Leave a comment

Posted by on February 1, 2013 in Uncategorized

 

Tags: , , , , , , , , , , , , , , , , , , , , , ,

Family Services Issue Focused Evaluations: Part 3

The FRC’s role in this process is to explore and assess the concerns of each parent and to make recommendations about a parenting plan that will benefit the children. To do this, the FRC will gather information from both parents and contact professionals involved with the family (such as teachers, doctors, therapists, and others) The IFE is not confidential, which means that this information will be shared with the parents, the attorneys, and Guardians Ad Litem (GAL) involved in the matter, and the Court.

 

So that information can be shared between the professional providers and Family Services, Authorization for Release of Information forms must be signed. If either party has copies of records/reports they may also submitted to the FRC. However, the person who wrote the record/report must be available to the FRC during the evaluation process to answer any questions the FRC may have about the report/record.

 
Leave a comment

Posted by on January 30, 2013 in Uncategorized

 

Tags: , , , , , , , , , , , , , , , , , , ,

Custodial Parent FAQs: Part 8

Q: What should I do if I receive a payment directly from the noncustodial parent?

 

A: All child support payments must be made through the State Disbursement Unit. However, if you do receive a child support payment directly from the noncustodial parent, please mail or fax a signed statement to SES telling us who you received the money from, the amount received and the date of receipt. This information will be used to update the payment records in your case.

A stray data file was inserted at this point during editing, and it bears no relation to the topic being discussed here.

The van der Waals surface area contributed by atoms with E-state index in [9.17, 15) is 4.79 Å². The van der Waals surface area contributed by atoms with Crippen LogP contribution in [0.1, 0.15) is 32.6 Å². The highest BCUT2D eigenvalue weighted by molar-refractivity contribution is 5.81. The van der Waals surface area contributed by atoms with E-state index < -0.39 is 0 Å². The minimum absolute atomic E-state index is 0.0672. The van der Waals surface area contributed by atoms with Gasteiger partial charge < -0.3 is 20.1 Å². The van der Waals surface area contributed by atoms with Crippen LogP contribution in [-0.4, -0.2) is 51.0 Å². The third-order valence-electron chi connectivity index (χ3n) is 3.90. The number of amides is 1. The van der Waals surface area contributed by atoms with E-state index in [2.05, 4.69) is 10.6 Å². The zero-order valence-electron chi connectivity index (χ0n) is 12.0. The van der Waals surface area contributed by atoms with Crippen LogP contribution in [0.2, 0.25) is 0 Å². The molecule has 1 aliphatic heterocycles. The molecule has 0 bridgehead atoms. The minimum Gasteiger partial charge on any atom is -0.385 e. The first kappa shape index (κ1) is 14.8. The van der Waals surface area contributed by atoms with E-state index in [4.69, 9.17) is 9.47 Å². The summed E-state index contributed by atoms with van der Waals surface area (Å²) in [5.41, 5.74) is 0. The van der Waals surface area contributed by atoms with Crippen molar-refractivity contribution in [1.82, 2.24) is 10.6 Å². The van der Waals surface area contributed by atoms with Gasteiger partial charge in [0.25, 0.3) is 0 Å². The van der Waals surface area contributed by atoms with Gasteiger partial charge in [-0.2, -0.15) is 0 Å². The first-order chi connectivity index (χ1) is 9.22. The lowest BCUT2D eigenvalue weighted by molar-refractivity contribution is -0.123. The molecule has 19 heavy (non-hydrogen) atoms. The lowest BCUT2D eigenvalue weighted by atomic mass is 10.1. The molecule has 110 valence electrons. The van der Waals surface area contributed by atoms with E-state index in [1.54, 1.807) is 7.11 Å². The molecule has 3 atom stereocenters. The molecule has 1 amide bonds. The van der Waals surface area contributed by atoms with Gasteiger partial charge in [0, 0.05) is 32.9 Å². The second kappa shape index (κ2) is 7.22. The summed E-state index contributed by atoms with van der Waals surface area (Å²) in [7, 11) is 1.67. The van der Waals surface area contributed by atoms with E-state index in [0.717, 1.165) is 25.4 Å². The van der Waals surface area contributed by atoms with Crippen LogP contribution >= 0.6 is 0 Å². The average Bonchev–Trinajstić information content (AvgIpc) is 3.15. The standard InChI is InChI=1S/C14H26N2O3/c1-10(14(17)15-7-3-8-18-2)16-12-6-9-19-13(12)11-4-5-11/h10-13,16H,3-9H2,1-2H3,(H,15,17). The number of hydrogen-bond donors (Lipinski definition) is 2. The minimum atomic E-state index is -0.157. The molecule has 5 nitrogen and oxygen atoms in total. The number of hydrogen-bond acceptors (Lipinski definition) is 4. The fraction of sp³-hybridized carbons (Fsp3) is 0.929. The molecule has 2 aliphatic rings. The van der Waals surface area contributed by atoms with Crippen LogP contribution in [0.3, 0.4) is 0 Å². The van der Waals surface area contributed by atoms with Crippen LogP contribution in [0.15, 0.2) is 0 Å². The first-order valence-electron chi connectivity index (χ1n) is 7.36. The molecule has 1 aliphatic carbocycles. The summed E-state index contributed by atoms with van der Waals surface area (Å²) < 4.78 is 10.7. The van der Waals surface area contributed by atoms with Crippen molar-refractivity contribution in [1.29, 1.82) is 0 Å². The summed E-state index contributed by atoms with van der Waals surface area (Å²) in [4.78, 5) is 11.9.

Q: Who do I contact to get more information about my child support payments?

 

A: The fastest and easiest way to get payment information is to call the Child Support Information Line at 1-888-233-7223. The Information Line provides information about when a payment was made, the amount and when your payment was processed.

 
Leave a comment

Posted by on January 24, 2013 in Uncategorized

 

Tags: , , , , , , , , , , , , , , , , ,

Custodial Parent FAQs: Part 7

Q: Does a second family affect a child support order?

A: When a child support order is established, a noncustodial parent’s second family will be reflected in the support calculation. However, once the child support order has been established, a second family is not considered a valid reason to modify the support order for the first family.

 

Q: Will SES help collect any amounts owed after my current support ends?

A: Yes. SES will continue to enforce the order to collect any amounts that are owed.

 

Q: When does the child support order end?

A: In general, the duty to support created by a child support order ends when the child reaches the age of 18. However, this general rule may vary from state to state. For example, in Connecticut, the duty to support may extend to age 19 if the child is still in high school. Please contact SES for a more accurate determination about the duration of your child’s support order.

 
Leave a comment

Posted by on January 23, 2013 in Uncategorized

 

Tags: , , , , , , , , , , , , , , , ,